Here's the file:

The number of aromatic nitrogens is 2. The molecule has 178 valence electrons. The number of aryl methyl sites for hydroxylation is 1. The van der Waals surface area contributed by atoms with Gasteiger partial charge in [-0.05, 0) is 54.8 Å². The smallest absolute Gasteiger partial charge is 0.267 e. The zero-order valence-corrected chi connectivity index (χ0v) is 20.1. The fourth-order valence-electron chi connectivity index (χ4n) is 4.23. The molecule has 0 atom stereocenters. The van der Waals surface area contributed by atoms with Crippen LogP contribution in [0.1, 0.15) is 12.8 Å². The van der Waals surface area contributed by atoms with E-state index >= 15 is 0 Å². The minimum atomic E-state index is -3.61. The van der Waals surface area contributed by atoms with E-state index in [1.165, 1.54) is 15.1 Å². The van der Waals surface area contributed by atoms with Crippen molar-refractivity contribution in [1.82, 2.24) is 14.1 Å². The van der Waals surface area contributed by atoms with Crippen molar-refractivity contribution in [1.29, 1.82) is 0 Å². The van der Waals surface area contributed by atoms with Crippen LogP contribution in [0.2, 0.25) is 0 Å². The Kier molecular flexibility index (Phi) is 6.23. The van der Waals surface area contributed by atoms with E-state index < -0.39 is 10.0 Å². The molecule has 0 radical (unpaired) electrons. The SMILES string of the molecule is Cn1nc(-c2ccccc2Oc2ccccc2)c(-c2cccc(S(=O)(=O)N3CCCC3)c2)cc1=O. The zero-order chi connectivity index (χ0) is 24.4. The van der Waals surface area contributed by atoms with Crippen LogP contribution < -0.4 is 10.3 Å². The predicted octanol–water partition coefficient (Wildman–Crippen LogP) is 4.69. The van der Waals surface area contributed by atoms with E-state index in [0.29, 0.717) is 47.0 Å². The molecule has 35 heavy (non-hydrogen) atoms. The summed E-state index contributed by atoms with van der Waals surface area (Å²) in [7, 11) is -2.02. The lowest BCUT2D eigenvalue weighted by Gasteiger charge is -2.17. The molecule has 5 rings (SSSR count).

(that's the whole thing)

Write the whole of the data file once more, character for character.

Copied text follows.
The number of aromatic nitrogens is 2. The molecule has 178 valence electrons. The number of aryl methyl sites for hydroxylation is 1. The van der Waals surface area contributed by atoms with Gasteiger partial charge in [-0.05, 0) is 54.8 Å². The smallest absolute Gasteiger partial charge is 0.267 e. The zero-order valence-corrected chi connectivity index (χ0v) is 20.1. The fourth-order valence-electron chi connectivity index (χ4n) is 4.23. The molecule has 0 atom stereocenters. The van der Waals surface area contributed by atoms with Crippen LogP contribution in [0.1, 0.15) is 12.8 Å². The van der Waals surface area contributed by atoms with E-state index >= 15 is 0 Å². The minimum atomic E-state index is -3.61. The van der Waals surface area contributed by atoms with E-state index in [1.165, 1.54) is 15.1 Å². The van der Waals surface area contributed by atoms with Crippen molar-refractivity contribution in [1.82, 2.24) is 14.1 Å². The van der Waals surface area contributed by atoms with Crippen molar-refractivity contribution in [1.29, 1.82) is 0 Å². The van der Waals surface area contributed by atoms with Crippen LogP contribution in [0.2, 0.25) is 0 Å². The Kier molecular flexibility index (Phi) is 6.23. The van der Waals surface area contributed by atoms with E-state index < -0.39 is 10.0 Å². The molecule has 0 radical (unpaired) electrons. The SMILES string of the molecule is Cn1nc(-c2ccccc2Oc2ccccc2)c(-c2cccc(S(=O)(=O)N3CCCC3)c2)cc1=O. The zero-order chi connectivity index (χ0) is 24.4. The van der Waals surface area contributed by atoms with Crippen LogP contribution < -0.4 is 10.3 Å². The predicted octanol–water partition coefficient (Wildman–Crippen LogP) is 4.69. The van der Waals surface area contributed by atoms with E-state index in [0.29, 0.717) is 47.0 Å². The molecule has 35 heavy (non-hydrogen) atoms. The summed E-state index contributed by atoms with van der Waals surface area (Å²) in [7, 11) is -2.02. The lowest BCUT2D eigenvalue weighted by Gasteiger charge is -2.17. The molecule has 5 rings (SSSR count).